A.G. Schneiderman Announces Order Forcing Former Pet Adoption Center That Sold Dying Pets To Pay Over $28K To Humane Society
Consent Order Transfers Pet Adoption Center’s $28K Assets To Local Humane Society After Center Sold Dying Pets To Unsuspecting Families
Schneiderman: Through Our Animal Protection Initiative, We Will Work To Protect New York Families And Animals From Businesses That Exploit Them For Profit
Attorney General Eric T. Schneiderman recently announced that a Monroe County Supreme Court has ordered the former Scottsville Veterinary Adoptions, Inc. to distribute its assets to the Humane Society of Rochester and Monroe County FPCA commonly known as Lollypop Farm, another similar charitable organization. In May, the Attorney General obtained an order dissolving the not-for-profit pet adoption center operating in Scottsville, New York. After a financial review requested by the Attorney General, the former pet adoption center has agreed to give-up its assets that were purchased from donations it received when it was as a not-for-profit organization. Based on the court order filed today, Scottsville Veterinary Adoptions, Inc. will pay the Rochester Humane Society $28,366.
“Businesses that hide behind a non-profit status to evade the consumer protections of the Pet Lemon Law take advantage of unsuspecting consumers who are looking to rescue a pet in need of a home,” Attorney General Schneiderman said. “Through our Animal Protection Initiative, my office will continue fighting to protect all New Yorkers – humans and animals alike – from unscrupulous businesses that exploit them for profit.”
The adoption center sold sick pets to consumers that died shortly after purchase. As a not-for-profit corporation, Scottsville Veterinary Adoptions, Inc. was not required to comply with minimum standards of animal care required by Agriculture and Markets Law section 410, which only apply to pet stores and commercial breeders. Furthermore, pet adopters have no recourse under General Business Law section 753 (the so-called "Pet Lemon Law") when adopting from a not-for-profit corporation, even though the name "Scottsville Veterinary Adoptions" implies that the pets offered were fully screened and healthy. Moreover, the adoption center is located in the same facility as Scottsville Veterinary Hospital a for-profit business which is owned by Stephen R. Berghash, D.V.M., the incorporator and president of Scottsville Veterinary Adoption, Inc.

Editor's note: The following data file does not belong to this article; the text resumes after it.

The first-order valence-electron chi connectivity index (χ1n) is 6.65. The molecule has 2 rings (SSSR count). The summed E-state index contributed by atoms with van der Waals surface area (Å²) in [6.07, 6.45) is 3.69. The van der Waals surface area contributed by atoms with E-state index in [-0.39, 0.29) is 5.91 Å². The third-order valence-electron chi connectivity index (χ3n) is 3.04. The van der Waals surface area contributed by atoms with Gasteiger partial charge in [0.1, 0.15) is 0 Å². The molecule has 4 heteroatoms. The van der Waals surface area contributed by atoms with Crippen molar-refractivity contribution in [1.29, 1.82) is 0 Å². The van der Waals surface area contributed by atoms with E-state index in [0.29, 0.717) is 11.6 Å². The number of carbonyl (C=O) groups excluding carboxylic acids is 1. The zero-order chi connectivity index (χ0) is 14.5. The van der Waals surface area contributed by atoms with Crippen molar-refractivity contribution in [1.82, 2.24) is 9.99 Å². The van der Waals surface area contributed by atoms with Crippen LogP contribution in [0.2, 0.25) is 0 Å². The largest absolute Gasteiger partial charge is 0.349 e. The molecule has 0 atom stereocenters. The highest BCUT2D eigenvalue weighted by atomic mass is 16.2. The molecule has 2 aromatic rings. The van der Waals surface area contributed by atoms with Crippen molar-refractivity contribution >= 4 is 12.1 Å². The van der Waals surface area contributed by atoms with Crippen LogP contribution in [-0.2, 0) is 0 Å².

The Attorney General’s investigation revealed many instances of sick pets that were not diagnosed as sick and not quarantined. As a result, the adoption center sold sick pets that were supposedly examined and cleared by the veterinary hospital at the same facility. As a result of the dissolution, the adoption center can no longer operate as a non-profit organization and from now on will be subject to inspections by the New York Agriculture and Markets department and comply with the New York Pet Lemon Law.
New York State's Pet Lemon Law is designed to safeguard the public and to ensure the humane treatment of dogs and cats by requiring pet dealers to guarantee the good health of any such animal sold by a pet dealer to a consumer.
The Attorney General’s Animal Protection Initiative aims at ensuring compliance with New York State's Pet Lemon Law, designed to safeguard the public and to ensure the humane treatment of dogs and cats by requiring pet dealers to guarantee the good health of any such animal sold by a pet dealer to a consumer.
The Attorney General acknowledges the assistance of Inv. Reno Di Domenico, Director of Law Enforcement at the Humane Society of Greater Rochester. The investigation was handled by Assistant Attorneys General Audrey Cooper and Benjamin Bruce both of the Rochester Regional Office which is headed by Ted O’Brien, the Rochester Regional Office is in the Division of Regional Affairs headed by Executive Deputy Attorney General Marty Mack.